Navigation experiences requested

Did you ever try to navigate with your Librem 5?

  1. Did you get a decent GPS fix?
  2. What navigation program did you use?
  3. Can you give a short description of your experience?

For me:

  1. My Librem 5 cannot get a decent GPS fix. I’m in contact with helpful Purism support to try to check the antenna connection.
  2. I tried PureMaps and GNOME Maps, both give a rough location (probably not based on GPS, but on other location hints. GNOME Maps does not fit well on the screen and seems unable to use the current location as navigation starting point.
  3. I cannot use the Librem 5 for navigation because of lack of a good GPS fix. First I have to check the antenna connection to see if this is hardware related.
  1. Still have no L5 to try it with.
  2. Last time I tried a navigation program, I used a Brunton compass and a map.
  3. It was 1983 and I got lost in a parking lot.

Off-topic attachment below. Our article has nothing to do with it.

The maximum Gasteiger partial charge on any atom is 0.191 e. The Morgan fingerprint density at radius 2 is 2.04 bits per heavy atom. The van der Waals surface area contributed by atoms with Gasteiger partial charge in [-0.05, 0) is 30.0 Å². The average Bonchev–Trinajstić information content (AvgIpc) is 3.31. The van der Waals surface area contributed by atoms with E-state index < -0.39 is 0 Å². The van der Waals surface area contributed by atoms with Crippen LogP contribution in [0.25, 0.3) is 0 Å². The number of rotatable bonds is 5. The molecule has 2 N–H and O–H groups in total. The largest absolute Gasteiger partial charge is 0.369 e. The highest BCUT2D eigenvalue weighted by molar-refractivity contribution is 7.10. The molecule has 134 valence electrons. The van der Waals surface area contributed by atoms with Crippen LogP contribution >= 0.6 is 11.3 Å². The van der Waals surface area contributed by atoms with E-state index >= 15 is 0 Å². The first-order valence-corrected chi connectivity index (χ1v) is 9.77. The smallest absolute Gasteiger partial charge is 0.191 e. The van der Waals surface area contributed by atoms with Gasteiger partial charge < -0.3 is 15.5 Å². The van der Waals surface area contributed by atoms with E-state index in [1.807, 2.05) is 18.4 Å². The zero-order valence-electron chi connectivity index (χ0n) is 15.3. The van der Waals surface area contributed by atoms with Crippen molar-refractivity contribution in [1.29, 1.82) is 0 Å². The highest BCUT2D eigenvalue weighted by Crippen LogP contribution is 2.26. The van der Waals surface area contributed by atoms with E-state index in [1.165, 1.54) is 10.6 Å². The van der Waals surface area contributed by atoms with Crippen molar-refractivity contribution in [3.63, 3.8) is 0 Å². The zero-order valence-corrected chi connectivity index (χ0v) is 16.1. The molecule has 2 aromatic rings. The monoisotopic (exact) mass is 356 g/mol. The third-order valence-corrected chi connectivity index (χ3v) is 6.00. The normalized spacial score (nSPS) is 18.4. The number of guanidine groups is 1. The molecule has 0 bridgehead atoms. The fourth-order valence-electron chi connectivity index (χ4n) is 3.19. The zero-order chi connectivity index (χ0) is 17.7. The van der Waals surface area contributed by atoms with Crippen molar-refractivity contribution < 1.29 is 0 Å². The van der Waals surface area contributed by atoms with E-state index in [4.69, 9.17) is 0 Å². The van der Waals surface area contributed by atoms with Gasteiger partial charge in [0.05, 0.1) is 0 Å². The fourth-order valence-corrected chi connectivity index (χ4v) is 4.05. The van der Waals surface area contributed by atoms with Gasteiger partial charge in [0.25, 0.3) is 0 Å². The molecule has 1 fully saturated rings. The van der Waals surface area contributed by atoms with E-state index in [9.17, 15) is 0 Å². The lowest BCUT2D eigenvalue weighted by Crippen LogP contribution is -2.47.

I can get a fix with an accuracy of 3m. It could take quite a long time to get a fix, sometimes it seems to be enable to get a fix even outdoors.

I tried GNOME Maps

In it current state, I found GNOME Maps barely usable for navigation:

  • It doesn’t disable blank screen nor lock screen (however you can do it manually in Settings)
  • I didn’t find how to make the map follow my position so the current position goes out of the screen quite quickly
  • It doesn’t fit well on the screen
  • I cannot use addresses from contacts

You can start navigation from current position by clicking on your current location and then the navigation icon


My new Librem 5 Evergreen jumps wildly on the Gnome map tool from place to place every 5 or 10 seconds or so, and ends up sticking in China!, or half way around the globe from where I am. This is unacceptable behavior. Getting the map back to where I am is a tedious and time consuming annoyance. If it’s that bad then I’ll have to carry paper maps in the car to work from. … or my iphone.

I’ve tried adjusting the geoclue configuration (in /etc/geoclue/geoclue.conf), by switching on and off (true and false) geo-location sources, and it seems that the NMEA information source is what is putting me in China.

But even with that disabled, I still am left a thousand miles away at what appears to be the home of a network somewhere in LA or out in the desert where there is probably a network hub.